Review: Primary Music BoxA useful and easy-to-use way of adding variety and fun to your classes with photocopiable materials based on traditional songs
Traditional songs and activities for younger learners is the subtitle of Primary Music Box and it gives an accurate description of what you will find inside. The book is a collection of photocopiable worksheets complete with comprehensive Teacher’s Notes that provide plenty of activities to use to accompany the audio CD.
The book is organised into three sections by age and level (from 6 to 12 years and from beginner to elementary). Each section includes twelve songs that most teachers who have grown up in an English speaking country will be familiar with. Some are more traditional than others, but there are plenty of action songs (“The wheels on the bus”, “If you’re happy and you know it”) and amusing lyrics (“I found a peanut”, “On top of spaghetti”). Many of the songs remind me of my own school days when we spent many a Friday afternoon just singing songs, as a class or in a round. There is a small section on how to exploit songs in the classroom at the beginning of the book, including rounds, using props and adding new verses.
Each song has two worksheets to accompany it which can be used in sequence or individually. A language focus is provided to give the teacher ideas on when to use each song or what specific language points to cover afterwards.
The activities themselves consist of a variety of tasks such as matching, numbering, colouring, cutting and sticking, joining the dots, puzzles, sentence completion and classifying. There are usually two worksheets for each song. The first is more concerned with the song itself, while the second is more of a follow up activity.
As the songs are organised into levels, you may have to adapt some of the activities to suit your class. For example, if you decide to use “The twelve days of Christmas” with an elementary class you will probably have to provide some extra pre-teaching and scaffolding to aid comprehension. However, most of the lesson plans that are provided are easily adaptable.
Traditional songs can be a great source of language, although often they use unusual, out-dated or complex vocabulary and expressions. I would therefore suggest that teachers using these songs should not focus too much on the lyrics, but isolate some of the more useful words. The songs can be used to practise pronunciation and intonation, as well as to add a fun element to the lesson. I would like to have seen some less-traditional or modernized songs in the book, as young learners of today are more interested in listening to pop songs than nursery rhymes.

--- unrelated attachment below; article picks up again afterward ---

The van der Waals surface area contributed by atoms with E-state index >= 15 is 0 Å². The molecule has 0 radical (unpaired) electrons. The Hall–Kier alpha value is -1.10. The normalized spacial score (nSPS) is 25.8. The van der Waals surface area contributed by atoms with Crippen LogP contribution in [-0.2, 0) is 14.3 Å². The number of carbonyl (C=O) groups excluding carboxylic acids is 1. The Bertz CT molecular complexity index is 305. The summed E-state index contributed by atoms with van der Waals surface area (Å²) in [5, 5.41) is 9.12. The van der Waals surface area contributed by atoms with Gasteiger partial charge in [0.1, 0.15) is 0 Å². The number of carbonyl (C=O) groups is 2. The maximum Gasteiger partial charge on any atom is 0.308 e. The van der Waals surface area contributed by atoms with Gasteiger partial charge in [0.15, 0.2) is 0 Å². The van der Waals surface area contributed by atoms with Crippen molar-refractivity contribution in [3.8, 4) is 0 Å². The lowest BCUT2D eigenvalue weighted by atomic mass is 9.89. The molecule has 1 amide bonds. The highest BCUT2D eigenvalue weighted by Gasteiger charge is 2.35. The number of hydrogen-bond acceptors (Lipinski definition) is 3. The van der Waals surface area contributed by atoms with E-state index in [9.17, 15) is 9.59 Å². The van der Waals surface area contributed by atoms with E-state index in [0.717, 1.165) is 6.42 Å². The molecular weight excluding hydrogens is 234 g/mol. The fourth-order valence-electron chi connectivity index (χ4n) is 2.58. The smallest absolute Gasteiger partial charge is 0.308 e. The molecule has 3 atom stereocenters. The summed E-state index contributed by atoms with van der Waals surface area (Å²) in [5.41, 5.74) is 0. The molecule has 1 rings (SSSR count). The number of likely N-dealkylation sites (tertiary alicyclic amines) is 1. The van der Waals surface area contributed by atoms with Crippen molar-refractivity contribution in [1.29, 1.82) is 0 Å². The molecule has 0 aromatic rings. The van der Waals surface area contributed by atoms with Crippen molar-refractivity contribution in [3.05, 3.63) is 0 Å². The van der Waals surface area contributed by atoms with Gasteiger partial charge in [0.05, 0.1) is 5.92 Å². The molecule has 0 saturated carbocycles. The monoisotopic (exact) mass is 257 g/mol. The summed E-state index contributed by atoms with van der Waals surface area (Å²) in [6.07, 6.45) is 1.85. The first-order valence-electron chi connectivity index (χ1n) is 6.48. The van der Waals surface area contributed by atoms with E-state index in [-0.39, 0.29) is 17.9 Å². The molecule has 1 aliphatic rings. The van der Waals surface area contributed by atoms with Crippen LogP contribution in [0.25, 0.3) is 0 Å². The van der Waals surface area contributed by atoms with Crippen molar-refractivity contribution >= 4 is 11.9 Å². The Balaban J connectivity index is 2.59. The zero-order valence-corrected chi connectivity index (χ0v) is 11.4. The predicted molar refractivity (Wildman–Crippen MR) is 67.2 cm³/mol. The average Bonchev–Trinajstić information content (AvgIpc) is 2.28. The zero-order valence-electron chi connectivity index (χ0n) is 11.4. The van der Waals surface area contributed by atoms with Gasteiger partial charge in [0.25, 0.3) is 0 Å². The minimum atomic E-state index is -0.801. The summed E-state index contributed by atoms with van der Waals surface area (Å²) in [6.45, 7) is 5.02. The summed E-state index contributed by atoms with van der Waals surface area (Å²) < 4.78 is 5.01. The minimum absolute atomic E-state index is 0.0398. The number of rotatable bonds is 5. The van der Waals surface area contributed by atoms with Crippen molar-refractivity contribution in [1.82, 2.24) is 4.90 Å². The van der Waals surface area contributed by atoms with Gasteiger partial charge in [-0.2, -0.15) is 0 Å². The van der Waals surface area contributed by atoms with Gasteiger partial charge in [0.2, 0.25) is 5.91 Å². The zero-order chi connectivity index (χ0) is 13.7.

The book is a useful resource to have in your library. On those days when you need an extra activity, or something a bit more fun, you can dip into the book and find a song complete with a full lesson plan that you can quickly photocopy and use. Even if you don’t want to do a song, there are plenty of worksheets that could be used to supplement your course book without actually having to either listen to the song or complete the activities as set out in the Teacher’s Notes. Primary Music Box is ideal for novice teachers or those with little time to plan and is a generally useful resource for any school that teaches young learners.
August 2010 | Filed under Young Learners
Michelle Worgan lives in Spain, where she has been teaching for over ten years. She has a special interest in young learners and has her own blog: So This Is English
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